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Information Technology Company Closes In On Founder's Goal

October 2005
By Michael A. Robinson

George Pedersen always wanted to run a $1 billion company. When he started ManTech International Corporation on a shoestring budget several decades ago, the hard-charging executive knew achieving that level of market share would be a watershed moment for his fledgling enterprise.

Competition Drives Government To Match Private Sector Incentives

January 1999
By Michelle L. Hankins

Federal agencies have formulated aggressive campaigns to recruit skilled employees during an era of increased need for information technology professionals. Forced to compete with private industry, these agencies are changing employment packages to lure qualified professionals into the public sector and meet departmental requirements.

Industry Confronts Personnel Dilemma Using Unconventional Methods, Perks

January 1999
By Maryann Lawlor

The critical shortage of available technical talent has added a new wrinkle in the realm of proprietary information for corporations. Once reserved for the blueprints of jet fighter aircraft or new software programs, closely guarded secrets now include techniques used to attract the best and the brightest with education and experience in information technology sciences. In addition, the new corporate landscape is being shaped by policies and programs that encourage current employees to stay put, and congressional legislation is allowing more foreign workers to enter the U.S. work force.

Universities Respond to Growing Demand With Custom-Designed Technology Programs

February 1999
By Michelle L. Hankins

The rapid advancement of technology is causing continuous change in academic institutions tasked with preparing the work force of the next century. An incessant and increasing need for technically proficient personnel has placed a burden on institutions of higher education, demanding that they produce employees who can handle information technology systems that now permeate virtually every aspect of the business world.

Diversity and Information Technology Provide Stability, Promote Success

February 1999
By Michael A. Robinson

You could forgive Bob Beyster for looking on his company with dollar signs in his eyes. After all, the chief executive officer of a nearly $5 billion global technology empire expects it to double in size again in the next five years.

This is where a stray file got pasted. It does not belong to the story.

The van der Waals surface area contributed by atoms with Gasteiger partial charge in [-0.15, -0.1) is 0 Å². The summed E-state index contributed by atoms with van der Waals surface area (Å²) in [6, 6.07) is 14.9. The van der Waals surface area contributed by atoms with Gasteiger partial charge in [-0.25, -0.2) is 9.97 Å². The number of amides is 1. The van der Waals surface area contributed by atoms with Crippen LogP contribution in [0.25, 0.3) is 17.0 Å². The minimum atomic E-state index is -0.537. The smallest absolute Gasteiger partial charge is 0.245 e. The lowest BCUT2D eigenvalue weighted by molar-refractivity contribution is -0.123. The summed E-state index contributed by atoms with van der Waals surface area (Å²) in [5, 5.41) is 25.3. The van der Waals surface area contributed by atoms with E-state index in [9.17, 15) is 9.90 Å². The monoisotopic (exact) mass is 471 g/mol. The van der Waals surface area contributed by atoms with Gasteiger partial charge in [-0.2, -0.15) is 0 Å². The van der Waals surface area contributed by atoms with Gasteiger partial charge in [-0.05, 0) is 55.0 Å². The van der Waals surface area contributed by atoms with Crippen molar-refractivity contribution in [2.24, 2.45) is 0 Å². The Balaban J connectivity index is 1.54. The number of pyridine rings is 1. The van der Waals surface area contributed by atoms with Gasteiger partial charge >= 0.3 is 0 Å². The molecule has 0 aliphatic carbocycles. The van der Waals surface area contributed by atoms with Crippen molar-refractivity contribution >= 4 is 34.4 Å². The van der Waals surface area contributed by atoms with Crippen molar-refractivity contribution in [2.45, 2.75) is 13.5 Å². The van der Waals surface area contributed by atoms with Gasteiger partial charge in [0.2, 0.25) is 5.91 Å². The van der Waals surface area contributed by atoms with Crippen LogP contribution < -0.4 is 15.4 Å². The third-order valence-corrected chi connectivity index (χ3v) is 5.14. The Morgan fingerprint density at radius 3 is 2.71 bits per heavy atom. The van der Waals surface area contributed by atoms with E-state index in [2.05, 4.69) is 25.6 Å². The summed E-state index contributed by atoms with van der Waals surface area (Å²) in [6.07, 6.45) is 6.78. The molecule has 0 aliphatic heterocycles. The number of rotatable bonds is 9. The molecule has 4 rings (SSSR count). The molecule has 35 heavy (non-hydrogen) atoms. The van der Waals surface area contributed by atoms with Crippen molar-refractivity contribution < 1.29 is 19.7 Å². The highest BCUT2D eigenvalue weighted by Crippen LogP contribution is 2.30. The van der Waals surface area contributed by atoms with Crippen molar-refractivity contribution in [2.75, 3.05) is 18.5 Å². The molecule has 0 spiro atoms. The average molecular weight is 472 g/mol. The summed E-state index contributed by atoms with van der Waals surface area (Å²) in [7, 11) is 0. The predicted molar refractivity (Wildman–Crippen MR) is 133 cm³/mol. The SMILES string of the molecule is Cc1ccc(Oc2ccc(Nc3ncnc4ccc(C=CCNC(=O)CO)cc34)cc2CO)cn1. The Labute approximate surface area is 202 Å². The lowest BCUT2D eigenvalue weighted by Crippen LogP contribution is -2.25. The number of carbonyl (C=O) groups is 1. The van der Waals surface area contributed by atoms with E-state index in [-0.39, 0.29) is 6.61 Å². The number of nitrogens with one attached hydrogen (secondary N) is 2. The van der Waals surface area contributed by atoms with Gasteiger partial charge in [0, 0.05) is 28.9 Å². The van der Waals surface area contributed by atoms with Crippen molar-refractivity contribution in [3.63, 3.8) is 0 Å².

Federal Information Technology Company Plans Continued Growth Streak

May 2005
By Michael A. Robinson

If throughout your entire professional life you had gone by a nickname associated with one of the towering giants of American literature, what would you do when you finally retired from the corporate world?

Telecommunications Industry Awaits Internet Protocol Telephony Evolution

June 1999
By Michelle L. Hankins

Major advancements in Internet technologies are shaping the future of the telecommunications industry. The very real possibility of widespread use of voice over Internet protocol is affecting the market and the way service providers and equipment vendors are tooling for the future.

Enterprise Maneuvers Deter Software Soldiers of Fortune

June 1999
By Maryann Lawlor

In the information age, pirates are busy surfing the waves of networks and the Internet. The treasures they pilfer are not doubloons or pieces of eight, but software, and it is certainly just as valuable. These modern-day buccaneers wear neither eye patches nor Jolly Roger insignia but rather business suits and corporate logos, and the term freebooter has now taken on a whole new meaning. But industry and government software sea rovers beware; you could find a U.S. marshal at your door holding a court order in one hand and an auditing program to identify illegal copies of software in the other.

Resource Rich, Cooperative Centers Cultivate Technologies' Newcomers

June 1999
By Maryann Lawlor

Entrepreneurs aiming to take advantage of the opportunities the Internet offers are benefiting from a proven approach to fostering successful businesses. Affordable office space, venture capital and experienced mentors are helping the first wave of computer-comfortable visionaries realize their dreams while opening up a whole new world of alternatives to traditional marketing.

Weather Information Takes World Wide Web By Storm

June 1999
By Michael A. Robinson

Letting people know whether to expect rain, sleet or snow for tomorrow morning's commute may not seem to have much in common with providing technological expertise for the Trident submarine, Minuteman missile or the space shuttle, but Evan Hineman has a way of pulling it all together.

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